The sleep expert thinks that it is due to social reasons that iRBD is more often diagnosed in men: while many women are single and sleep alone at later stages of their life, older men share their bed more often, so that the disorder is more easily found. In general, however, it often goes undetected. “Some people don’t even know that it is not normal to actually carry out all the movements you are dreaming about in your sleep,” Högl says.
A person older than 50 who suddenly starts to move or behave strangely (with or without dreams) during their sleep is well advised to consult a sleep lab. For one thing, physicians can prescribe medication that can ease the symptoms of iRBD. For another, the disorder is a clear indication of the loss of nerve cells and is thus often associated with other diseases. “Ninety percent of all patients with iRBD develop a neurodegenerative disease such as Parkinson’s, Lewy body dementia or multiple system atrophy (MSA),” Högl says. Often, this happens over the course of several years.
This is why iRBD patients are an ideal target group for newly developed drugs that can help slow down the degenerative process. At the moment, a lot of research is carried out in this field, among others by Ambra Stefani and her colleagues from Högl’s unit. They know that if patients suffer from one of the above-mentioned diseases, many of their nerve cells have already died. “An iRBD diagnosis can give us a ten-year head start. But the sleep lab is currently the needle’s ear,” the neurologist points to the weak link in the system.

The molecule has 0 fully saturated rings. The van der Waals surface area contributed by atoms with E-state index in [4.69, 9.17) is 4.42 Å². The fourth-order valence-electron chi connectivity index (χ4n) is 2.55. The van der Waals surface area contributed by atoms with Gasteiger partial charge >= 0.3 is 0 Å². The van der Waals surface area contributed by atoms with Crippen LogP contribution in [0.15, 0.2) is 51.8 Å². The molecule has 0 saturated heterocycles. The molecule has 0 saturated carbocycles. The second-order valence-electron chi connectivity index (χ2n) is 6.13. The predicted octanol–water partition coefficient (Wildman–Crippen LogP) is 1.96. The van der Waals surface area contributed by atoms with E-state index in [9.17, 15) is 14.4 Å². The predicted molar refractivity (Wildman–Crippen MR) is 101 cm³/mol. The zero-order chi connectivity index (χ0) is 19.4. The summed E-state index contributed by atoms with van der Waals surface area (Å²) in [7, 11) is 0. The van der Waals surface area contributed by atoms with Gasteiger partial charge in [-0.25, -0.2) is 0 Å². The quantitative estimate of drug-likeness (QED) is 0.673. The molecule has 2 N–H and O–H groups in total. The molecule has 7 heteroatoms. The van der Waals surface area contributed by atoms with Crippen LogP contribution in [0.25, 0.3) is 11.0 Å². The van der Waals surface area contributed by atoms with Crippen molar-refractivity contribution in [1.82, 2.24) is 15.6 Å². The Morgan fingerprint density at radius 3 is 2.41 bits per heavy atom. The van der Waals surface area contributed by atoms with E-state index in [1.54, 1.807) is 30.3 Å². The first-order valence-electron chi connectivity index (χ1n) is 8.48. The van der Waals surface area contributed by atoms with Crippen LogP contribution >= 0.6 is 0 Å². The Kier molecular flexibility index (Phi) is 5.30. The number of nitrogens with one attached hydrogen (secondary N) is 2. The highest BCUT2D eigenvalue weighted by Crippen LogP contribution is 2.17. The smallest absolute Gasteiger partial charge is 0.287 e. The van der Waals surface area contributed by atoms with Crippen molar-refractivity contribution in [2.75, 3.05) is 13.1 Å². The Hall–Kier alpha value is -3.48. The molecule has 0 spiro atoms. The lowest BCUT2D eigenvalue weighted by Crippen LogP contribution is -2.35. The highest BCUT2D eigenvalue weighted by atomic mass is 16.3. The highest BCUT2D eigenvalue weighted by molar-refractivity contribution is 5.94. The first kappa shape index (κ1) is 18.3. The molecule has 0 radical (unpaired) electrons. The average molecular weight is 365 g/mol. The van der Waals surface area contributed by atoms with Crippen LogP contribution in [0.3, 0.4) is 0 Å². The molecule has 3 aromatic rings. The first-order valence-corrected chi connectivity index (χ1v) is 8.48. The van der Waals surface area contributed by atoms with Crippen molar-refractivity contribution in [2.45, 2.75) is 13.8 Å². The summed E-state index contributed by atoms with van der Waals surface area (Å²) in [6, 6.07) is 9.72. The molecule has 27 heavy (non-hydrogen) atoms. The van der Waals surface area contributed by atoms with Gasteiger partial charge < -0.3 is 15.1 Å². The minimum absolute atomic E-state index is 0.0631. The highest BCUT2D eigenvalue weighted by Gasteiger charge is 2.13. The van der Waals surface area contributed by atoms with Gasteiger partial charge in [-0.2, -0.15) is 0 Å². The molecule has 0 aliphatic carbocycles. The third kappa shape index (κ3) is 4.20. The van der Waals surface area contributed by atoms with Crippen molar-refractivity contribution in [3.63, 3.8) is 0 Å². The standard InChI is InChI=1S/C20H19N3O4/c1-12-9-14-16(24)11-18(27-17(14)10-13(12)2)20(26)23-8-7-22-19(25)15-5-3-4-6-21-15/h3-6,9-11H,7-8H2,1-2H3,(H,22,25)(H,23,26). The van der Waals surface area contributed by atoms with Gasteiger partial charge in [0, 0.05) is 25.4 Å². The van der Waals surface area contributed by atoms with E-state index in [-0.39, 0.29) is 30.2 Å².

For the moment, sleep disorders can only be reliably diagnosed in sleep labs. In a polysomnography, various signals are monitored in a sleeping person, among other things brain activity (EEG), eye movements, breathing patterns, noise, muscle tone and body posture. The data are collected and manually assigned to the various sleep stages. As this requires a lot of staff and time, patients have to wait for a year or longer to get an appointment in a sleep lab in Austria. Högl’s research group has addressed this shortcoming by creating an automated solution for diagnosing iRBD. Their goal was to come up with a tool that could also be used to screen healthy people in order to detect the risk of developing a neurodegenerative disease early on.
Birgit Högl has headed the Medical University of Innsbruck’s sleep lab for 24 years. She specializes in sleep disorders and was appointed Professor for Neurology with a focus on Sleep Medicine in 2019.
Matteo Cesari studied Bioengineering in Italy and Denmark. He joined Birgit Högl’s research group as a post-doctoral researcher four years ago.